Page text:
October 7, 2022

The stamped happened as hundreds of people gathered at the annual ‘Shop for Free’ charity event in Rivers state, a police spokesperson said.
At least 31 people have been killed during a stampede at a church charity event in southern Nigeria’s Port Harcourt city, according to the police.
Hundreds of people who had turned up to receive food at the event early on Saturday broke through a gate, causing the stampede, Grace Iringe-Koko, police spokesperson for Rivers state, of which Port Harcourt is the capital, said.
Many of the people queued from Friday to gain access to the Port Harcourt Polo Club – the venue of the annual “Shop for Free” charity programme organised by the Kings Assembly pentecostal church.
“People were there earlier and some got impatient and started rushing, which led to stampeding. The police are on the ground monitoring the situation while the investigation is ongoing,” Iringe-Koko told Reuters.
The police spokesperson said seven others were injured but are “responding to treatment” in the wake of the stampede at the event that organisers said was aimed to “offer hope” to the needy.
The police spokesperson said an investigation has been launched and a report would be released in due course.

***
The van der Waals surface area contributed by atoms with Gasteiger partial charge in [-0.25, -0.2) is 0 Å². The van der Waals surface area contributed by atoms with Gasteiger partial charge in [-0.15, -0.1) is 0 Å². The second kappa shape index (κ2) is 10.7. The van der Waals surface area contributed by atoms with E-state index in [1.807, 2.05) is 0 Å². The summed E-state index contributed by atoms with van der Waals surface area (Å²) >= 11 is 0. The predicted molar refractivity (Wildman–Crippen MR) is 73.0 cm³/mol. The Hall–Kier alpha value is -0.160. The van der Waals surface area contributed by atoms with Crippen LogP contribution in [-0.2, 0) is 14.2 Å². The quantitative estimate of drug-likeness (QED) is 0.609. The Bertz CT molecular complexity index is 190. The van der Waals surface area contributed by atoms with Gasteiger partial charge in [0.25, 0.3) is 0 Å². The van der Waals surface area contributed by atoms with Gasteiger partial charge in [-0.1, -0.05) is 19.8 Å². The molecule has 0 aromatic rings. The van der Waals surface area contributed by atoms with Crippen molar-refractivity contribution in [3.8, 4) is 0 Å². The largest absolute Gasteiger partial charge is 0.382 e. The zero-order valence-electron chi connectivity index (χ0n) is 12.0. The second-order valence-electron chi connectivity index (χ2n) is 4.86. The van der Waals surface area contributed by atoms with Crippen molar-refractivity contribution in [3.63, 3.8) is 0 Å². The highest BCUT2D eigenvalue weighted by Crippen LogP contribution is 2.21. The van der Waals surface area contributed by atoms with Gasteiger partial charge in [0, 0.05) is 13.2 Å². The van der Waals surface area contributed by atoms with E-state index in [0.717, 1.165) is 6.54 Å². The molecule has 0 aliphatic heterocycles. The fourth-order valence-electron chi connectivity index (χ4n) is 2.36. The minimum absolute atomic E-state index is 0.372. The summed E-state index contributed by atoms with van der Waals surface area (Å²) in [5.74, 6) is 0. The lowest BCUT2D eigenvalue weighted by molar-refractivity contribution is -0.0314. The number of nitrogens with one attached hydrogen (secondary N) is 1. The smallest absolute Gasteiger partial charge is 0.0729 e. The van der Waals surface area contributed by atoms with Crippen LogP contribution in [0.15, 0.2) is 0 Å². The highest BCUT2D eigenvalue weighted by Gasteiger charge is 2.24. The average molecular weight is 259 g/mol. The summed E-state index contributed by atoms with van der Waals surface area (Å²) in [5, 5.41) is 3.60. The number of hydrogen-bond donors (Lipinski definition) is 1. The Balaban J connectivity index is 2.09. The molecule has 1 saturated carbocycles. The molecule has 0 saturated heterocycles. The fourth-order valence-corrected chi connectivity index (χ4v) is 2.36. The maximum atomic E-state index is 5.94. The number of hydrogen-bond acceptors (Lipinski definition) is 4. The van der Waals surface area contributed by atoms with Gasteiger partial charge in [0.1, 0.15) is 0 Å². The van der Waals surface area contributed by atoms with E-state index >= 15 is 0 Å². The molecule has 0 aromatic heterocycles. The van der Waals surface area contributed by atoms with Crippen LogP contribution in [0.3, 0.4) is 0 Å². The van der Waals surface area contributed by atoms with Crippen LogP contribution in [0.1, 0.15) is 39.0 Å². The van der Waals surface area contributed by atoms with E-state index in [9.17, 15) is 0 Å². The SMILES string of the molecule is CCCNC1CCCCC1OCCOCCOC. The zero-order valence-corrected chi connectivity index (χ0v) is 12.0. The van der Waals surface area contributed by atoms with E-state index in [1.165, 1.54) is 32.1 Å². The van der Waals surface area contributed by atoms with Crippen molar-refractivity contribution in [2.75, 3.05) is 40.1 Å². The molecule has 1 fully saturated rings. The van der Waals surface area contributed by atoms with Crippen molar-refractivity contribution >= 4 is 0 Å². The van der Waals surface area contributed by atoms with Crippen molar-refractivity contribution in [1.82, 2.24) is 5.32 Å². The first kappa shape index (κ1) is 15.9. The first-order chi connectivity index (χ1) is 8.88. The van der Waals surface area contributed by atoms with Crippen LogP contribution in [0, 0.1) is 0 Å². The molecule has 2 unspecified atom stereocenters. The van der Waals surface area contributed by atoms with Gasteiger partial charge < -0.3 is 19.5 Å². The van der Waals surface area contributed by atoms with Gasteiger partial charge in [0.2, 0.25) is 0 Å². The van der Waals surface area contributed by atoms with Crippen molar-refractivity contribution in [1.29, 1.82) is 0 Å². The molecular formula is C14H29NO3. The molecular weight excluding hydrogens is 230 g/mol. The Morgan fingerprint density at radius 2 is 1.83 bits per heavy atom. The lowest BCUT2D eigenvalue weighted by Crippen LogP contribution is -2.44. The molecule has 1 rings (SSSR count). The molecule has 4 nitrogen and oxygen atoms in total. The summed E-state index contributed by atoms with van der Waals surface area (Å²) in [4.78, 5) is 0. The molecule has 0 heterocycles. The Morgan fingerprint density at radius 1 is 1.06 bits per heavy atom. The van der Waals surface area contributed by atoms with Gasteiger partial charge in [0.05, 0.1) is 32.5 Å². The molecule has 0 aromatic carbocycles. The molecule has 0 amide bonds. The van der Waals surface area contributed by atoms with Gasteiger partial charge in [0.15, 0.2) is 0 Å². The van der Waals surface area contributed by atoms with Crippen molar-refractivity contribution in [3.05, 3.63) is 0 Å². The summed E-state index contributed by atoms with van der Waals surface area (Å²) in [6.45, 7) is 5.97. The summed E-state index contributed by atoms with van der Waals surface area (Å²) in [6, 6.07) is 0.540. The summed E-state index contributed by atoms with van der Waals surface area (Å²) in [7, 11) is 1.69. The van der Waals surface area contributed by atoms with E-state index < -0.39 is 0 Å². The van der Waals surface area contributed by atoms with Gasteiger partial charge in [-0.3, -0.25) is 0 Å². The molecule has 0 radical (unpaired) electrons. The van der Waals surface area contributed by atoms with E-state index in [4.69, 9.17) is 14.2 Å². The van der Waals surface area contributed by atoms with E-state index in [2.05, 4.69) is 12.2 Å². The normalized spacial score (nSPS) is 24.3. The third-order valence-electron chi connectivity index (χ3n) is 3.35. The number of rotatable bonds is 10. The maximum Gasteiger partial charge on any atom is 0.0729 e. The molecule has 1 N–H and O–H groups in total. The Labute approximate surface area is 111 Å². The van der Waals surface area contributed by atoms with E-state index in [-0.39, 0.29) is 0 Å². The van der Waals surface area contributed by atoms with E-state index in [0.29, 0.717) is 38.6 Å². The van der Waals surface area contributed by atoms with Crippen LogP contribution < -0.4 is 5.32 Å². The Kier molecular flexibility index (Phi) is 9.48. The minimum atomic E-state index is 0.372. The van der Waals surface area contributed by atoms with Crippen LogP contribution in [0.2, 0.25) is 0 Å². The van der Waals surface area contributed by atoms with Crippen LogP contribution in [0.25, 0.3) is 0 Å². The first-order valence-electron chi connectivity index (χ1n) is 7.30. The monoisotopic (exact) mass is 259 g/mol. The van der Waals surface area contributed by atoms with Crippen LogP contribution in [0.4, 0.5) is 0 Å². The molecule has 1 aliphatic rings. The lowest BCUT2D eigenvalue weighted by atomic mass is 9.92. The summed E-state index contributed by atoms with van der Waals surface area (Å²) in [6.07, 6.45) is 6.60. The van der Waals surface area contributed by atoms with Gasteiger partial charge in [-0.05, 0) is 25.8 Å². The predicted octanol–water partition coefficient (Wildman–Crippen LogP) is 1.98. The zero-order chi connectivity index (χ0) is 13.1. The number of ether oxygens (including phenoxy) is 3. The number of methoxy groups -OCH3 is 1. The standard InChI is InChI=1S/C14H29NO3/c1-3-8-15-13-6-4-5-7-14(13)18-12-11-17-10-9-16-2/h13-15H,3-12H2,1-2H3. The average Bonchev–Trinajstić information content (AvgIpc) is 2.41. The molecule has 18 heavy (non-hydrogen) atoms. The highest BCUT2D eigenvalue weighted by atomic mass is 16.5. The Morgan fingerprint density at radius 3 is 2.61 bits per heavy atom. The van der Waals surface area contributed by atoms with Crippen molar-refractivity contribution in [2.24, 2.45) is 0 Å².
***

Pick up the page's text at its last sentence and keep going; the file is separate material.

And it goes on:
Al Jazeera’s Fidelis Mbah reporting from the Nigerian capital, Abuja said the death toll could rise.
“Witnesses say the number could be higher than the official figure given by police. A similar incident also happened in December 2020 after a business organisation tried to give out donations to poor people in Port Harcourt,” Mbah said.
“About eight people were killed in that incident. The government has called for an investigation to find out whether adequate security measures were put in place to ensure such incidents do not happen again,” he added.
Videos from the scene showed the clothing and shoes meant for the beneficiaries scattered on the ground. Doctors and emergency workers treated some of the injured as they lay in the open field.
The “Shop for Free” event was suspended while authorities investigated how the stampede occurred.
Such events are common in Nigeria, Africa’s largest economy, where more than 80 million people live in poverty, according to government statistics.
Nigeria has seen several stampede tragedies over food distribution in recent years, including an aid agency food programme in north Borno State where seven women were trampled to death last year.
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